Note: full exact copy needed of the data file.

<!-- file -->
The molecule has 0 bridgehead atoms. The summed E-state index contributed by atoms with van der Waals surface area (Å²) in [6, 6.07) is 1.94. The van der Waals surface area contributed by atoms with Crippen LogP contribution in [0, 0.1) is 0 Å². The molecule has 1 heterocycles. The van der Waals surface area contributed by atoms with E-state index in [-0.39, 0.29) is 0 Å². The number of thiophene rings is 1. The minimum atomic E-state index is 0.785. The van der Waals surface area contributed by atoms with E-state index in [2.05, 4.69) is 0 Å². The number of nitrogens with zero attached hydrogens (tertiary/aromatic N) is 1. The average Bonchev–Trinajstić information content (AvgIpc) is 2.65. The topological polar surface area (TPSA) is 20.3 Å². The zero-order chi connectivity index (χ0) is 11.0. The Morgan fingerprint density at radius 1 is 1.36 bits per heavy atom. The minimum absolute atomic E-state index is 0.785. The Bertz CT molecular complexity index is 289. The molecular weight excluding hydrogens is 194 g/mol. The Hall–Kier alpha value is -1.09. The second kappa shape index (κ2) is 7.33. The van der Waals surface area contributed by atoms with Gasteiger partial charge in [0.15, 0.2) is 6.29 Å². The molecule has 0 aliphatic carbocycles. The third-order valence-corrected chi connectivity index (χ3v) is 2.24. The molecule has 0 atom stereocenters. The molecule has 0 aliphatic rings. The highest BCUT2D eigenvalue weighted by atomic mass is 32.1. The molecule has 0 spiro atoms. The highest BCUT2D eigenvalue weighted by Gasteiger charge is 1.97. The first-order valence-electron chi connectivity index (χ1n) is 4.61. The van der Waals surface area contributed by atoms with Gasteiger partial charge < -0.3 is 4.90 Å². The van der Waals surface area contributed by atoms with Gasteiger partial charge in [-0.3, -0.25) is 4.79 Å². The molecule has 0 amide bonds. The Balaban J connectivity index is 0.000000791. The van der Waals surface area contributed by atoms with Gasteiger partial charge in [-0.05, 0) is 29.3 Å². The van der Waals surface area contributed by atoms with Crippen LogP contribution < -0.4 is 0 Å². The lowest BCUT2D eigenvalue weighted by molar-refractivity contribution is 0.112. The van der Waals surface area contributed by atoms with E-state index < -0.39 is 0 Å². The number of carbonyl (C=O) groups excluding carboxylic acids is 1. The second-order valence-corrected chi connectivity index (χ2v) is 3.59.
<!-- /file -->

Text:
The molecule has 0 bridgehead atoms. The summed E-state index contributed by atoms with van der Waals surface area (Å²) in [6, 6.07) is 1.94. The van der Waals surface area contributed by atoms with Crippen LogP contribution in [0, 0.1) is 0 Å². The molecule has 1 heterocycles. The van der Waals surface area contributed by atoms with E-state index in [-0.39, 0.29) is 0 Å². The number of thiophene rings is 1. The minimum atomic E-state index is 0.785. The van der Waals surface area contributed by atoms with E-state index in [2.05, 4.69) is 0 Å². The number of nitrogens with zero attached hydrogens (tertiary/aromatic N) is 1. The average Bonchev–Trinajstić information content (AvgIpc) is 2.65. The topological polar surface area (TPSA) is 20.3 Å². The zero-order chi connectivity index (χ0) is 11.0. The Morgan fingerprint density at radius 1 is 1.36 bits per heavy atom. The minimum absolute atomic E-state index is 0.785. The Bertz CT molecular complexity index is 289. The molecular weight excluding hydrogens is 194 g/mol. The Hall–Kier alpha value is -1.09. The second kappa shape index (κ2) is 7.33. The van der Waals surface area contributed by atoms with Gasteiger partial charge in [0.15, 0.2) is 6.29 Å². The molecule has 0 aliphatic carbocycles. The third-order valence-corrected chi connectivity index (χ3v) is 2.24. The molecule has 0 atom stereocenters. The molecule has 0 aliphatic rings. The highest BCUT2D eigenvalue weighted by atomic mass is 32.1. The molecule has 0 spiro atoms. The highest BCUT2D eigenvalue weighted by Gasteiger charge is 1.97. The first-order valence-electron chi connectivity index (χ1n) is 4.61. The van der Waals surface area contributed by atoms with Gasteiger partial charge < -0.3 is 4.90 Å². The van der Waals surface area contributed by atoms with Gasteiger partial charge in [-0.3, -0.25) is 4.79 Å². The molecule has 0 amide bonds. The Balaban J connectivity index is 0.000000791. The van der Waals surface area contributed by atoms with Gasteiger partial charge in [-0.05, 0) is 29.3 Å². The van der Waals surface area contributed by atoms with Crippen LogP contribution < -0.4 is 0 Å². The lowest BCUT2D eigenvalue weighted by molar-refractivity contribution is 0.112. The van der Waals surface area contributed by atoms with E-state index < -0.39 is 0 Å². The number of carbonyl (C=O) groups excluding carboxylic acids is 1. The second-order valence-corrected chi connectivity index (χ2v) is 3.59.